https://blogs.scientificamerican.com/...inconvenient-truth-about-smart-cities
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  8. Whether due to congestion in the network or some outdated hardware along the path, the most common internet connection we all encounter on a daily basis is unstable and slow.

    Why is it that the makers of the Web decidedly ignore this worldview? Besides blind optimism, we can surely say that they have fallen victim to the fallacies of distributed computing:

    The network is reliable.
    Latency is zero.
    Bandwidth is infinite.
    The network is secure.
    Topology doesn’t change.
    There is one administrator.
    Transport cost is zero.
    The network is homogeneous.

    “The network is reliable.” “Latency is zero.” “Bandwidth is infinite.”

    Don’t all of these sound an awful lot like the conversations you hear around Silicon Valley? “What if they don’t have a reliable internet connection?” “Let’s just focus on when they do, and we can figure out a solution to that later.” Many years later, very few internet services work without the web at all. On our mobile devices – devices much more prone to instability in its connection – almost nothing works without a stable, fast internet connection.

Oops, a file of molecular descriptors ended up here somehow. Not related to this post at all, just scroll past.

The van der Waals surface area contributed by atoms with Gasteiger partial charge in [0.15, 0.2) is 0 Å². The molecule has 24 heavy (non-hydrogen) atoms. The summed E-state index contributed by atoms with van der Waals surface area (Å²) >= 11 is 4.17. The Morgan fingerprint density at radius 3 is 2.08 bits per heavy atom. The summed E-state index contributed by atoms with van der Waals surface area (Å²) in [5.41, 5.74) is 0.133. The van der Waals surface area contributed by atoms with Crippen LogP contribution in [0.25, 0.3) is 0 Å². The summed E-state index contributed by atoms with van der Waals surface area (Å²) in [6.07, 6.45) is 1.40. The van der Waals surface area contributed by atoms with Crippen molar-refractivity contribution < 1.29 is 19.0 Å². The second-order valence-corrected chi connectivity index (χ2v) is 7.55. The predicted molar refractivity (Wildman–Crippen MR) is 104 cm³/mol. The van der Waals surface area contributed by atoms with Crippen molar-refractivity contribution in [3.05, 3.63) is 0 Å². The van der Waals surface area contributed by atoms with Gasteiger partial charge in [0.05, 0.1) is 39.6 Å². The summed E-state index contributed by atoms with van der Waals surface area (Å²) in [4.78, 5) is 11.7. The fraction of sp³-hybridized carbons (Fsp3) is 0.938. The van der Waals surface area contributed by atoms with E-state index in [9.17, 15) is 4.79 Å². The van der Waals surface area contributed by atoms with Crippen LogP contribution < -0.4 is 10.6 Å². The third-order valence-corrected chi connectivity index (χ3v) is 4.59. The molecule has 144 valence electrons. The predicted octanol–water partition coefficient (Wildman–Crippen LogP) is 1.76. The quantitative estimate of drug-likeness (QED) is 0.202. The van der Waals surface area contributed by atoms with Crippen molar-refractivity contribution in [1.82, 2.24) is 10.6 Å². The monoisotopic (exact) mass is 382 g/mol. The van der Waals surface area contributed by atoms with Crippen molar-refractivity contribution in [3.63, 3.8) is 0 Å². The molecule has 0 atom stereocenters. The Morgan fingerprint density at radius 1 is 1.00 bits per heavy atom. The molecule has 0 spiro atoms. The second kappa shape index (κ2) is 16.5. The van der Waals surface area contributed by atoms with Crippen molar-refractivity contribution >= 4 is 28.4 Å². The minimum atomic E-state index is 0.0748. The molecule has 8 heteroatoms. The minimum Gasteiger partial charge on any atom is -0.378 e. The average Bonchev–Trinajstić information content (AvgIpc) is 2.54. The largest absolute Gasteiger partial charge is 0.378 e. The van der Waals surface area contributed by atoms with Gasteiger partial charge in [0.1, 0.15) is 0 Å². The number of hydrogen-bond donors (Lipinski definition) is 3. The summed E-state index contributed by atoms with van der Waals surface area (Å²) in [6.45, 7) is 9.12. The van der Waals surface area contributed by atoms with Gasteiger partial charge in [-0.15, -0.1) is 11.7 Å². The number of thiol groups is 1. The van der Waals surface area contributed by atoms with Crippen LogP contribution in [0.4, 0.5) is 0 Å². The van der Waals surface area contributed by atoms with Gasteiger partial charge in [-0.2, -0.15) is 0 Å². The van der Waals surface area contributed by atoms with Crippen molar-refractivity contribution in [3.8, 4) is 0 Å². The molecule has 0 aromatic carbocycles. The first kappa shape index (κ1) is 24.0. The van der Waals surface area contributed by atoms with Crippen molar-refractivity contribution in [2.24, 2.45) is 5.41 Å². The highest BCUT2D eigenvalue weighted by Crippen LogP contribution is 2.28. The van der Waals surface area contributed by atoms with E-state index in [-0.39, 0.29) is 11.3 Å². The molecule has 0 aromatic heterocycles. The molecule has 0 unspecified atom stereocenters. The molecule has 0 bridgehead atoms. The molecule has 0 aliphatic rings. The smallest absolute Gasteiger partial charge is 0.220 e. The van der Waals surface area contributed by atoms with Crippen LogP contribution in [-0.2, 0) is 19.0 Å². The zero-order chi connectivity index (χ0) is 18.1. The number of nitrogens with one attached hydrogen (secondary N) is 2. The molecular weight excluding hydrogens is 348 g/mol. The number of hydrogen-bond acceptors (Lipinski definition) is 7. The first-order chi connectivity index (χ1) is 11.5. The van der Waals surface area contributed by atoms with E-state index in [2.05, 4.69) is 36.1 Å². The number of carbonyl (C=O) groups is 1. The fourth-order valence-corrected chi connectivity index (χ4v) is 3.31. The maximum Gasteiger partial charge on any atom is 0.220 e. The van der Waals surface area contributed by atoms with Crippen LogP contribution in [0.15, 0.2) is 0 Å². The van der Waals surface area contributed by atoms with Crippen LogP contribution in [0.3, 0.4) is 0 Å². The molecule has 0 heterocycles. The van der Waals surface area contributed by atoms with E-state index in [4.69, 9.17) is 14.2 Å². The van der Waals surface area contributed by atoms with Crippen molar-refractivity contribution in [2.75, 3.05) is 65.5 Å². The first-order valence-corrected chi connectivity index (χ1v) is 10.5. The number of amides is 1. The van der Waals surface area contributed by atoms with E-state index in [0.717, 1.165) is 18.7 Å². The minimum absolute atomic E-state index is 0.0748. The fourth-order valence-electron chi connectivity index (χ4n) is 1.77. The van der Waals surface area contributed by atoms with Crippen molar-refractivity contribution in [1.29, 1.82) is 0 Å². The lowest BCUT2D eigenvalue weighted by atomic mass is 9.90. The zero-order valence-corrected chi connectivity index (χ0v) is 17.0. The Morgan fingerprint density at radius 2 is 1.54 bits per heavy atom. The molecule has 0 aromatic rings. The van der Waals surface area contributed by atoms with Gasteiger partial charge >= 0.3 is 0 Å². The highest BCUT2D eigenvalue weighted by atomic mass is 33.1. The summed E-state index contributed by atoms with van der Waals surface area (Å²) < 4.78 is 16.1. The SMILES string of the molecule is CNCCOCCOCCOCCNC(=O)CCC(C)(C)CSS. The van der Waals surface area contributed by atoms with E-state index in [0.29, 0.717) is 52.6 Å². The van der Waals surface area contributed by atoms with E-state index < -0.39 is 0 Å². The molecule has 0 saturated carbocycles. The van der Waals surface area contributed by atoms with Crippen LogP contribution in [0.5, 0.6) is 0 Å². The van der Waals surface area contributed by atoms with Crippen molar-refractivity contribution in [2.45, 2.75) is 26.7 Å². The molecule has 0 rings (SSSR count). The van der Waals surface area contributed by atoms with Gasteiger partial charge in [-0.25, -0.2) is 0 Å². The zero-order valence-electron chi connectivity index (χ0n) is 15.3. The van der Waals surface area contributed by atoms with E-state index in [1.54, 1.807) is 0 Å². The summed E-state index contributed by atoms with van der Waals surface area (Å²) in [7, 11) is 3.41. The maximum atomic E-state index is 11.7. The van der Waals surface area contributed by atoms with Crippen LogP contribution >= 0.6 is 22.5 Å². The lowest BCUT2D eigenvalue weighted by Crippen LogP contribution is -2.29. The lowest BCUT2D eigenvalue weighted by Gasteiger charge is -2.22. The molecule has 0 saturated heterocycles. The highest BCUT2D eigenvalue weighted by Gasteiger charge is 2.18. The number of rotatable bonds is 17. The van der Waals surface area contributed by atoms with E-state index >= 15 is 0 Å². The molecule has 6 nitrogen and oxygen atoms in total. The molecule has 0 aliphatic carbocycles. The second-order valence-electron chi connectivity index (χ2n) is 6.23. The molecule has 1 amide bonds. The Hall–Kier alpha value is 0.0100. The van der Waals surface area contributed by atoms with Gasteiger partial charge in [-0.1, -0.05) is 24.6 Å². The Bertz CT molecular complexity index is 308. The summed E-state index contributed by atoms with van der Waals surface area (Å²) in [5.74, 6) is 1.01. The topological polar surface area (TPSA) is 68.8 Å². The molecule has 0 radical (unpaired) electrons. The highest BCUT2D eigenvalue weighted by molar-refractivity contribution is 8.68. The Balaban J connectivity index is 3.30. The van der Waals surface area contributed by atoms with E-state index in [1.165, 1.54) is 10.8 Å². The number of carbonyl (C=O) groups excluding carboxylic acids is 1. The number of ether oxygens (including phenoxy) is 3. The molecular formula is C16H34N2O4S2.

It’s time for us to start considering an offline-first approach. Email is a brilliant example: the post office protocol (POP) available for all major mail providers allows users to download their mail when they have a stable connection, read & compose messages offline, and send them when they’re back to a stable connection. Web services should enable the same high-fidelity offline operation.

    Offline-first is the approach I will be using from now on for all web services I create and websites I create.
    https://byparker.com/blog/2017/the-internet-is-unstable
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  9. In Ghagaon, where a women’s cooperative runs the fair price shop, the internet has not worked even once. “We have to stand on the wall, or go near the pond, and ask everyone to come there to look for signal on the point of sale device,” said Mongra Sidar, a Gond Adivasi. “Or, we try inside the ration shop, then one person has to climb the chabootra elevated platform » , while another person stands on the ground to note down the details in the notebook.”

    In Raipur, officials said one lakh out of three lakh transactions using fingerprint authentication did not go through – a failure rate as high as 30%. They attributed the failures primarily to network connectivity problems and skin abrasions on fingers.
    Photographs as backup

    With fingerprint authentication failing for even genuine card holders who have been verified by local authorities, Chhattisgarh has come with an innovation: ration shop owners have been asked to take photographs of such people before giving them food rations.

    This photograph is stored in the government’s server. “It will serve as deterrent to ration dealers that even if there is a complaint six months later, the government can check if grains were given to the right beneficiaries,”

    “Earlier, we sent one boy on the bicycle to lift the rations for three households,” lamented Tapaswani Yadav, a middle-aged woman. “Now, it is a waste of time for everyone. Many elderly persons cannot walk, it is difficult for a few to even sit astride a motorcycle.”

    She added: “The machine is so slow, sometimes people reach the ration shop in the morning and return when the day is over.”